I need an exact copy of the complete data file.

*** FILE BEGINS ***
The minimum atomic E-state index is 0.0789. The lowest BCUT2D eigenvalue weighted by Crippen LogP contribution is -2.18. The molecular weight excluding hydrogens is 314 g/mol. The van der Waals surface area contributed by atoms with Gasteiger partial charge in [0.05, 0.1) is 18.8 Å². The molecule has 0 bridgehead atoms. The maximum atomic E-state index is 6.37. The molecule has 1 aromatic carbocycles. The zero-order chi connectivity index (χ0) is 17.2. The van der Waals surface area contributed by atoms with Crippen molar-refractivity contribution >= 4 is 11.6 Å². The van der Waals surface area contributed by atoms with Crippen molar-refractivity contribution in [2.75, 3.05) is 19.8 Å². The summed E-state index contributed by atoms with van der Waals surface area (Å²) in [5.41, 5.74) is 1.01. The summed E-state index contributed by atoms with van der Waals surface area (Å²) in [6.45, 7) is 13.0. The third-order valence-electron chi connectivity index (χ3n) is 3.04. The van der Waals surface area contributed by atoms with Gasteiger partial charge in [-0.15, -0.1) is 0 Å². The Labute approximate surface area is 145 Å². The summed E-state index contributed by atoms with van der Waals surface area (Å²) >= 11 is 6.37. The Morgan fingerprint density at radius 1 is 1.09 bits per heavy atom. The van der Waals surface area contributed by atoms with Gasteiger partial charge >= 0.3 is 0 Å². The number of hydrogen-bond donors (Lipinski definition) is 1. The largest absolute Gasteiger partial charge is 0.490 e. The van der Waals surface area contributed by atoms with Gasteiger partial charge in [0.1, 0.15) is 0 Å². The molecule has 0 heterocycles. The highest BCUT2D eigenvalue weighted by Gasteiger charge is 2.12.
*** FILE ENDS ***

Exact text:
The minimum atomic E-state index is 0.0789. The lowest BCUT2D eigenvalue weighted by Crippen LogP contribution is -2.18. The molecular weight excluding hydrogens is 314 g/mol. The van der Waals surface area contributed by atoms with Gasteiger partial charge in [0.05, 0.1) is 18.8 Å². The molecule has 0 bridgehead atoms. The maximum atomic E-state index is 6.37. The molecule has 1 aromatic carbocycles. The zero-order chi connectivity index (χ0) is 17.2. The van der Waals surface area contributed by atoms with Crippen molar-refractivity contribution >= 4 is 11.6 Å². The van der Waals surface area contributed by atoms with Crippen molar-refractivity contribution in [2.75, 3.05) is 19.8 Å². The summed E-state index contributed by atoms with van der Waals surface area (Å²) in [5.41, 5.74) is 1.01. The summed E-state index contributed by atoms with van der Waals surface area (Å²) in [6.45, 7) is 13.0. The third-order valence-electron chi connectivity index (χ3n) is 3.04. The van der Waals surface area contributed by atoms with Gasteiger partial charge in [-0.15, -0.1) is 0 Å². The Labute approximate surface area is 145 Å². The summed E-state index contributed by atoms with van der Waals surface area (Å²) >= 11 is 6.37. The Morgan fingerprint density at radius 1 is 1.09 bits per heavy atom. The van der Waals surface area contributed by atoms with Gasteiger partial charge >= 0.3 is 0 Å². The number of hydrogen-bond donors (Lipinski definition) is 1. The largest absolute Gasteiger partial charge is 0.490 e. The van der Waals surface area contributed by atoms with Gasteiger partial charge in [0.1, 0.15) is 0 Å². The molecule has 0 heterocycles. The highest BCUT2D eigenvalue weighted by Gasteiger charge is 2.12.